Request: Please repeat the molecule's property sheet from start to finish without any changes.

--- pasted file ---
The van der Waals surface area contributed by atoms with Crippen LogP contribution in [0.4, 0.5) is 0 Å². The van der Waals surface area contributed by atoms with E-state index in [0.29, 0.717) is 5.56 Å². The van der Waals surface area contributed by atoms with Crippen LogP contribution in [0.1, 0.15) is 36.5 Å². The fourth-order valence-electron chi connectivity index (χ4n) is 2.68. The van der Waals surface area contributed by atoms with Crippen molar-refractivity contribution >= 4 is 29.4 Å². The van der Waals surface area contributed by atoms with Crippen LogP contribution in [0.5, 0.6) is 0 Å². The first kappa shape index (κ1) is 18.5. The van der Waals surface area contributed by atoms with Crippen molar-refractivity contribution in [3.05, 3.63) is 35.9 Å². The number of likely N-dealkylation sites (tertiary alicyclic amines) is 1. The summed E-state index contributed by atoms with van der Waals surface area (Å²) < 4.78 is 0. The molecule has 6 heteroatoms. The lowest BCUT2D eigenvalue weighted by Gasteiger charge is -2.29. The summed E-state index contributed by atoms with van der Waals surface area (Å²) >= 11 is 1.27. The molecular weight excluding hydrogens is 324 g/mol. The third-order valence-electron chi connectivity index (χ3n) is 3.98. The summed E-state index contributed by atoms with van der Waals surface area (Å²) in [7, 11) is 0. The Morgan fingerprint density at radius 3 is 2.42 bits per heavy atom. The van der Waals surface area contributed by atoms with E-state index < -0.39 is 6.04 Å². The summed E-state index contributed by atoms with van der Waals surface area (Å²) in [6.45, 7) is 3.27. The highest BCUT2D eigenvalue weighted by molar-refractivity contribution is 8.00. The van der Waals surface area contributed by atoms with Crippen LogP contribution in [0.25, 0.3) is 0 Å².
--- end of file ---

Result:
The van der Waals surface area contributed by atoms with Crippen LogP contribution in [0.4, 0.5) is 0 Å². The van der Waals surface area contributed by atoms with E-state index in [0.29, 0.717) is 5.56 Å². The van der Waals surface area contributed by atoms with Crippen LogP contribution in [0.1, 0.15) is 36.5 Å². The fourth-order valence-electron chi connectivity index (χ4n) is 2.68. The van der Waals surface area contributed by atoms with Crippen molar-refractivity contribution >= 4 is 29.4 Å². The van der Waals surface area contributed by atoms with Crippen LogP contribution in [0.5, 0.6) is 0 Å². The first kappa shape index (κ1) is 18.5. The van der Waals surface area contributed by atoms with Crippen molar-refractivity contribution in [3.05, 3.63) is 35.9 Å². The number of likely N-dealkylation sites (tertiary alicyclic amines) is 1. The summed E-state index contributed by atoms with van der Waals surface area (Å²) < 4.78 is 0. The molecule has 6 heteroatoms. The lowest BCUT2D eigenvalue weighted by Gasteiger charge is -2.29. The summed E-state index contributed by atoms with van der Waals surface area (Å²) >= 11 is 1.27. The molecular weight excluding hydrogens is 324 g/mol. The third-order valence-electron chi connectivity index (χ3n) is 3.98. The summed E-state index contributed by atoms with van der Waals surface area (Å²) in [7, 11) is 0. The Morgan fingerprint density at radius 3 is 2.42 bits per heavy atom. The van der Waals surface area contributed by atoms with E-state index < -0.39 is 6.04 Å². The summed E-state index contributed by atoms with van der Waals surface area (Å²) in [6.45, 7) is 3.27. The highest BCUT2D eigenvalue weighted by molar-refractivity contribution is 8.00. The van der Waals surface area contributed by atoms with Crippen LogP contribution in [0.25, 0.3) is 0 Å².